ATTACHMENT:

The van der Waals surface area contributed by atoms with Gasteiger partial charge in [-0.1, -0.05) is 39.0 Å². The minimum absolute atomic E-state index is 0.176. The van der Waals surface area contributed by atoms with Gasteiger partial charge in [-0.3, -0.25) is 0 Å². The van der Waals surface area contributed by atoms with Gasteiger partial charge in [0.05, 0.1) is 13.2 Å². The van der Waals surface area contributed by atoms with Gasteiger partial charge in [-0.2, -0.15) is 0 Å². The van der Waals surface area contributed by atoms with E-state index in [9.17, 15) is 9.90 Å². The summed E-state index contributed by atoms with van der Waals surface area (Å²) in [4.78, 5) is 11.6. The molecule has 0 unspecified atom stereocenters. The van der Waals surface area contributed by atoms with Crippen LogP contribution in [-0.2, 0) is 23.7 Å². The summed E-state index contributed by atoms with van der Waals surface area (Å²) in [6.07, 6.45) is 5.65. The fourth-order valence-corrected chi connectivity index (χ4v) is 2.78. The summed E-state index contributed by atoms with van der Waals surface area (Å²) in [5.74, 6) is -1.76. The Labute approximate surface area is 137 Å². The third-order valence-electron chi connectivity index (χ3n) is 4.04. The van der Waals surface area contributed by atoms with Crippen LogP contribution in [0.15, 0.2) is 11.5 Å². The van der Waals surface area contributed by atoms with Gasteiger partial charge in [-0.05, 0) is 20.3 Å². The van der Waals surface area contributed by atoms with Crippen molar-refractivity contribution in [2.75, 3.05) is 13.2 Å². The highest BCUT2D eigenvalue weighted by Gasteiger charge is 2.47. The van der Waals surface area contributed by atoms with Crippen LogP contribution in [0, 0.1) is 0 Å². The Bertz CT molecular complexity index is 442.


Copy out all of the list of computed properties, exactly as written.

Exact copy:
The van der Waals surface area contributed by atoms with Gasteiger partial charge in [-0.1, -0.05) is 39.0 Å². The minimum absolute atomic E-state index is 0.176. The van der Waals surface area contributed by atoms with Gasteiger partial charge in [-0.3, -0.25) is 0 Å². The van der Waals surface area contributed by atoms with Gasteiger partial charge in [0.05, 0.1) is 13.2 Å². The van der Waals surface area contributed by atoms with Gasteiger partial charge in [-0.2, -0.15) is 0 Å². The van der Waals surface area contributed by atoms with E-state index in [9.17, 15) is 9.90 Å². The summed E-state index contributed by atoms with van der Waals surface area (Å²) in [4.78, 5) is 11.6. The molecule has 0 unspecified atom stereocenters. The van der Waals surface area contributed by atoms with Crippen LogP contribution in [-0.2, 0) is 23.7 Å². The summed E-state index contributed by atoms with van der Waals surface area (Å²) in [6.07, 6.45) is 5.65. The fourth-order valence-corrected chi connectivity index (χ4v) is 2.78. The summed E-state index contributed by atoms with van der Waals surface area (Å²) in [5.74, 6) is -1.76. The Labute approximate surface area is 137 Å². The third-order valence-electron chi connectivity index (χ3n) is 4.04. The van der Waals surface area contributed by atoms with Crippen LogP contribution in [0.15, 0.2) is 11.5 Å². The van der Waals surface area contributed by atoms with Gasteiger partial charge in [-0.05, 0) is 20.3 Å². The van der Waals surface area contributed by atoms with Crippen molar-refractivity contribution in [2.75, 3.05) is 13.2 Å². The highest BCUT2D eigenvalue weighted by Gasteiger charge is 2.47. The van der Waals surface area contributed by atoms with Crippen LogP contribution in [0, 0.1) is 0 Å². The Bertz CT molecular complexity index is 442.